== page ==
Talking Helps Lower Suicide Risk
The Centers for Disease Control and Prevention (CDC) collect data about mortality in the U.S., including deaths by suicide. In 2012 (the most recent year for which full data is available), 40,600 suicide deaths were reported by Emergency Departments, making suicide the 10th leading cause of death for Americans. Sadly, many of these deaths were possibly preventable, just by talking.
According to research, even short-term psychotherapy, a type of talk therapy using specific techniques, can offer long-term benefits for those at higher risk of suicide. Considering people who have attempted suicide once are significantly more likely to contemplate it again, talk therapy offers a lot of promise for those who have considered suicide.
For up to two decades, the study followed people who had attempted suicide. Researchers found the risk of future suicide declined by more than 25% if the study participants received just six to ten sessions of psychotherapy. Results found a lower risk of repeated deliberate self-harm and general mortality in recipients of therapy after short-term and long-term follow-up. In addition, a protective effect for suicide prevention after long-term follow-up was also found.
Study author Annette Erlangsen, an adjunct associate professor in the Department of Mental Health at the Johns Hopkins Bloomberg School of Public Health stated:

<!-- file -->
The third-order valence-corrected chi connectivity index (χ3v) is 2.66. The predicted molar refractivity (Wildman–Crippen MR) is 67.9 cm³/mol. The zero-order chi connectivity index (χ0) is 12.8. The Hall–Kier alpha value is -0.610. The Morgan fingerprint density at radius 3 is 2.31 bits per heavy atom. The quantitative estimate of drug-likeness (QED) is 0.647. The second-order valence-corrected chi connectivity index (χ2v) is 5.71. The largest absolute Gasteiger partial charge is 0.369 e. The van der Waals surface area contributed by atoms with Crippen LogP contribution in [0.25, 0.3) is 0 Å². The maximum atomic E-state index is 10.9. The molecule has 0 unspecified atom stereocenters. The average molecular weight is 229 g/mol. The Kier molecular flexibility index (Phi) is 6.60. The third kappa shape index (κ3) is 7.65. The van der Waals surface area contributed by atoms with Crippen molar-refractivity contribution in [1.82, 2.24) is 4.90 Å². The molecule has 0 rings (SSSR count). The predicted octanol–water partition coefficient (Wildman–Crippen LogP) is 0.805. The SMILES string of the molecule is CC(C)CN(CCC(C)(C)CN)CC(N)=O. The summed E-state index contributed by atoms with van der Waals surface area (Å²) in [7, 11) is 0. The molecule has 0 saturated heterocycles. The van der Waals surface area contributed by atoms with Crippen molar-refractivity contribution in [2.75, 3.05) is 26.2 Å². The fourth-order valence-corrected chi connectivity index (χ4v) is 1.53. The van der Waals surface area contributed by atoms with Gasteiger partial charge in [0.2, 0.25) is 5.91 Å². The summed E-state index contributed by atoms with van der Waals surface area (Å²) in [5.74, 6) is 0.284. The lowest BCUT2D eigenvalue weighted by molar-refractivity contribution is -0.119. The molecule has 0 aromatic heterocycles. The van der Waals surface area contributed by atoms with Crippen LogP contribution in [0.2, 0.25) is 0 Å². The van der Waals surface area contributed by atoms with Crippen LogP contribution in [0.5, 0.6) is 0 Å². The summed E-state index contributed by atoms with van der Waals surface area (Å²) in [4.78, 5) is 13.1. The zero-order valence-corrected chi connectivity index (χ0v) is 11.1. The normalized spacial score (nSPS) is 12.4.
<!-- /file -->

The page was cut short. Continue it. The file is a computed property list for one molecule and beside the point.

“Now we have evidence that psychosocial treatment – which provides support, not medication – is able to prevent suicide in a group at high risk of dying by suicide.”
The use of psychosocial therapy intervention after deliberate self-harm should be strongly recommended.
Approximately 12 people harm themselves (not necessarily intending to take their lives) for every reported death by suicide. Together, those harming themselves made what is estimated at over 650,000 hospital visits related to injuries sustained in one or more separate incidents of self-harm behavior. Survey data suggest that at least one million people in the U.S. each year engage in intentionally inflicted self-harm.
Talk therapy has accumulated more and more evidence that it can address serious mental health issues as effectively as medication, and in some cases more so. Discuss suicidal thoughts or feelings with a personal health care professional for more advice or information on how to get help for yourself or someone you love.